Student Loans & Your Credit

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Student Loans & Your Credit

Written by Caitlin Wood

Student Loans & Your Credit

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Credit Rating Credit Score Student Loans

The Relationship Between Student Loans and Your Credit Score

For a lot of people, their student loans are one of their earliest encounters with the financial world. Since lenders use credit histories to establish their would-be customers’ creditworthiness, this means that student loans are one of your first chances to establish yourself as a good borrower. Something that can make your future encounters with the financial world that much simpler and that much smoother.

How is Your Credit Score Calculated?

If you are interested in understanding how your student loans can affect your ability to borrow, you need to understand the concept of the credit score (for more information about how credit scores are calculated, watch this video here).

In brief, there is no single metric that can be used to describe your desirability as a borrower. Instead, it has to be assessed using a number of factors such as your income, your outstanding debt, and your history when it comes to making your debt payments on time. Since this is inconvenient for both borrowers and lenders, the credit score was invented to serve as a sort of summary for your desirability as a borrower. It does not take into account all of the relevant factors, but it takes into account enough of them to make it extremely useful as an estimate of your desirability as a borrower.

There are a number of systems used to calculate someone’s credit score. However, the one that sees the most use in Canada is called FICO or the Beacon Score, as it is often referred to as. Much of FICO’s popularity can be attributed to FICO’s widely understood model, which is as follows:

  • 35 percent is based on the consumer’s payment history. This is based on whether individual has been making their debt payments on time. However, it is important to note that this section can also take bankruptcies, liens, and similar incidents into account.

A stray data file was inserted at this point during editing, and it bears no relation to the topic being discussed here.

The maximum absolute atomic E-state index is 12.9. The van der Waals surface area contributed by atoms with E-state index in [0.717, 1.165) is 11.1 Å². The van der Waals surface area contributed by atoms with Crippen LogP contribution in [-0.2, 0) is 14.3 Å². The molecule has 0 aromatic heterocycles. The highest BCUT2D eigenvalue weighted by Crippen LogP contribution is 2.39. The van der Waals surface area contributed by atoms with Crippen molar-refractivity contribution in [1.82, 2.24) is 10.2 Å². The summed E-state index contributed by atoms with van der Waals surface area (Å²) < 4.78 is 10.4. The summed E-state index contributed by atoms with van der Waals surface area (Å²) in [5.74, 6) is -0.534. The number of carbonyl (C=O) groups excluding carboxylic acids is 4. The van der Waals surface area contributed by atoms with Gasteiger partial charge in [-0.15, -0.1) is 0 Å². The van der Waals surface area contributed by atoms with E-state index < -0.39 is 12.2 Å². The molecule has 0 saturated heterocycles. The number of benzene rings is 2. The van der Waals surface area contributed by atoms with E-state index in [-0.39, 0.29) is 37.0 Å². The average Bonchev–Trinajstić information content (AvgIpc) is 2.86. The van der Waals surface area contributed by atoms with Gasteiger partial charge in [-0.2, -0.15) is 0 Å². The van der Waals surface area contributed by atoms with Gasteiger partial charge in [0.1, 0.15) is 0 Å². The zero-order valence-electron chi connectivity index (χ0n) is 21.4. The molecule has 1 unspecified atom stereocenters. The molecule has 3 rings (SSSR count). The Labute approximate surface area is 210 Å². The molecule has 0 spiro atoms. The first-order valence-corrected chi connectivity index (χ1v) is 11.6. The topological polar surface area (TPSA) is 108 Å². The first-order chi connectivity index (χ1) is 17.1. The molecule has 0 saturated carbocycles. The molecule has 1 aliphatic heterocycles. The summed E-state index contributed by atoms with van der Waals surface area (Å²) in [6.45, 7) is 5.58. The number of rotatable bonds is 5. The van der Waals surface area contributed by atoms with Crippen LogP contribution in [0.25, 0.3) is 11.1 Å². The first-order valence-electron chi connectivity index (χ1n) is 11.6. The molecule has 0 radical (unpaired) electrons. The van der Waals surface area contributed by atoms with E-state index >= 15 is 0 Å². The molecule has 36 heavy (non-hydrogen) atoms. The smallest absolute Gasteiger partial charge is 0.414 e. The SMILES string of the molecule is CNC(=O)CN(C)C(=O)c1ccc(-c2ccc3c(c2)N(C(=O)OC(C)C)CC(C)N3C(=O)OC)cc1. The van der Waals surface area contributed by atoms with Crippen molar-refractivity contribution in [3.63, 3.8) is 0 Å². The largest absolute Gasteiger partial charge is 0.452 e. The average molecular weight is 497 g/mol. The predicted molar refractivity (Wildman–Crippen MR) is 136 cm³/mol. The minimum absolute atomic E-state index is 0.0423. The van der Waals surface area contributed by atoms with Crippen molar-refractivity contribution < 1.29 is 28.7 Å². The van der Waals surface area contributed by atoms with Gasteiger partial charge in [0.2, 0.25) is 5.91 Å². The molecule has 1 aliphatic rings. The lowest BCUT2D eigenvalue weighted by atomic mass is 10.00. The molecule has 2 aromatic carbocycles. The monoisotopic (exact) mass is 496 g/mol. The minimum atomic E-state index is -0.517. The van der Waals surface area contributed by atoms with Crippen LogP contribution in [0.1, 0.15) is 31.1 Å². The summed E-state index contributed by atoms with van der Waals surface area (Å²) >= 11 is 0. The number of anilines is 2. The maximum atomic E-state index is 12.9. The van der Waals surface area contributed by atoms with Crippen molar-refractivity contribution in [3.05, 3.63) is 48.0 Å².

• 30 percent is based on the consumer’s debt burden, which is an individual’s ability to manage their existing debt as well as their ability to manage further debt. Said ability is assessed using a number of debt-related metrics, with common examples ranging from the net value of outstanding debt to the number of accounts with balances.
  • 15 percent is based on the length of the consumer’s credit history, which is exactly what it sounds like. This is used in assessing someone’s desirability as a borrower because a lengthier credit history makes it more reliable as a source of insight into the consumer’s behaviour when it comes to financial products.
  • 10 percent is based on the variety of financial products that the consumer has been known to use. For example, someone who uses credit cards as well as instalment loans is going to score higher than someone who uses credit cards and nothing but credit cards.
  • 10 percent is based on the number of “hard” credit inquiries, which is what happens when businesses look up the consumer’s credit score before making a decision to take them on as a customer or not. Too many “hard” credit inquiries is not great because it suggests that the consumer might have encountered financial difficulties.

How Do Student Loans Affect Your Credit Score?

Based on this information, it becomes clear that how well you manage your student loans will affect your chances of being approved for loans and new credit in the future. For example, if you make all of your payments on time, you are showing that you can be trusted to honour your debt obligations. In contrast, if you fail to do so, you will be charged higher interests and have to deal with harsher borrowing conditions should you need more credit in the future.

However, it is interesting to note that just the act of taking out student loans establishes you as someone that lenders might be interested in lending to. This is because having student loans means that you are building the experience you have with managing your finances.

Final Considerations

If you are taking out student loans for the first time, you should see them as opportunities to establish your desirability as a borrower. By learning more about what your student loans entail, by honouring your debt obligations, and by making arrangements with your debtors sooner rather than latter if that proves impossible, you show yourself to be someone that can be trusted.


Rating of 3/5 based on 3 votes.

Caitlin is one of Canada's leading personal finance writers. She is a graduate of Dawson College and Concordia University. She has been part of the Loans Canada team for over eight years. She believes that education and knowledge are the two most important factors in the creation of healthy financial habits. She also believes that openly discussing money and credit, and the responsibilities that come with them can lead to better decisions and a greater sense of financial security.

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